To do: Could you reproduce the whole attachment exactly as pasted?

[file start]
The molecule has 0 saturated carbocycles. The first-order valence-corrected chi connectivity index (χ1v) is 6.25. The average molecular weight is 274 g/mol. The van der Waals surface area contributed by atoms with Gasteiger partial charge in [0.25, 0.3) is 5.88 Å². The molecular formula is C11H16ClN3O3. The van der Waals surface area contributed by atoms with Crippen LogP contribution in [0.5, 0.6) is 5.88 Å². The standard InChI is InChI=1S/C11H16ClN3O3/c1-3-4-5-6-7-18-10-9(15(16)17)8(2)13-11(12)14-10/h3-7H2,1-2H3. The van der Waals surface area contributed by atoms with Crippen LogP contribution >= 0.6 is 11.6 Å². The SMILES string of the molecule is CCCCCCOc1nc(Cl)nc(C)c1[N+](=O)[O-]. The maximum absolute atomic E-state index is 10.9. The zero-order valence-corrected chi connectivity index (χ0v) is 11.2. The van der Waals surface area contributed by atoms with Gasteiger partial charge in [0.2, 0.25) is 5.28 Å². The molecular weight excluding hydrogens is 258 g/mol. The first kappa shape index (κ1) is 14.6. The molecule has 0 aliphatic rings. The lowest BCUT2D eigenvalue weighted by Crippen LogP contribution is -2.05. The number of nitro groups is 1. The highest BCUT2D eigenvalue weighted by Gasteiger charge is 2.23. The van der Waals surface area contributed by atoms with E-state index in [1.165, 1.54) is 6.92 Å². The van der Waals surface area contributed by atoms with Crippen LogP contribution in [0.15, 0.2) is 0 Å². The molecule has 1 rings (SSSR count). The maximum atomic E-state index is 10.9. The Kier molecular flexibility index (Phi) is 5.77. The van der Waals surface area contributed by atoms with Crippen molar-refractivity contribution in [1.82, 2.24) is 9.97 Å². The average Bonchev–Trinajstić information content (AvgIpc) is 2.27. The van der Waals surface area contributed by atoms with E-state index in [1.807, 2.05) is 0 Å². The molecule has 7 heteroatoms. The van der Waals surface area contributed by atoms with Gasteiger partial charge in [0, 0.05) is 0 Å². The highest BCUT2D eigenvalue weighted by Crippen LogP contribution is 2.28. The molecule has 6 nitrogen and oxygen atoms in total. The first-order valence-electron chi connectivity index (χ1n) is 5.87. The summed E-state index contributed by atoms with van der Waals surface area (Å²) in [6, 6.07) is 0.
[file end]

The molecule has 0 saturated carbocycles. The first-order valence-corrected chi connectivity index (χ1v) is 6.25. The average molecular weight is 274 g/mol. The van der Waals surface area contributed by atoms with Gasteiger partial charge in [0.25, 0.3) is 5.88 Å². The molecular formula is C11H16ClN3O3. The van der Waals surface area contributed by atoms with Crippen LogP contribution in [0.5, 0.6) is 5.88 Å². The standard InChI is InChI=1S/C11H16ClN3O3/c1-3-4-5-6-7-18-10-9(15(16)17)8(2)13-11(12)14-10/h3-7H2,1-2H3. The van der Waals surface area contributed by atoms with Crippen LogP contribution >= 0.6 is 11.6 Å². The SMILES string of the molecule is CCCCCCOc1nc(Cl)nc(C)c1[N+](=O)[O-]. The maximum absolute atomic E-state index is 10.9. The zero-order valence-corrected chi connectivity index (χ0v) is 11.2. The van der Waals surface area contributed by atoms with Gasteiger partial charge in [0.2, 0.25) is 5.28 Å². The molecular weight excluding hydrogens is 258 g/mol. The first kappa shape index (κ1) is 14.6. The molecule has 0 aliphatic rings. The lowest BCUT2D eigenvalue weighted by Crippen LogP contribution is -2.05. The number of nitro groups is 1. The highest BCUT2D eigenvalue weighted by Gasteiger charge is 2.23. The van der Waals surface area contributed by atoms with E-state index in [1.165, 1.54) is 6.92 Å². The van der Waals surface area contributed by atoms with Crippen LogP contribution in [0.15, 0.2) is 0 Å². The molecule has 1 rings (SSSR count). The maximum atomic E-state index is 10.9. The Kier molecular flexibility index (Phi) is 5.77. The van der Waals surface area contributed by atoms with Crippen molar-refractivity contribution in [1.82, 2.24) is 9.97 Å². The average Bonchev–Trinajstić information content (AvgIpc) is 2.27. The van der Waals surface area contributed by atoms with E-state index in [1.807, 2.05) is 0 Å². The molecule has 7 heteroatoms. The van der Waals surface area contributed by atoms with Gasteiger partial charge in [0, 0.05) is 0 Å². The highest BCUT2D eigenvalue weighted by Crippen LogP contribution is 2.28. The molecule has 6 nitrogen and oxygen atoms in total. The first-order valence-electron chi connectivity index (χ1n) is 5.87. The summed E-state index contributed by atoms with van der Waals surface area (Å²) in [6, 6.07) is 0.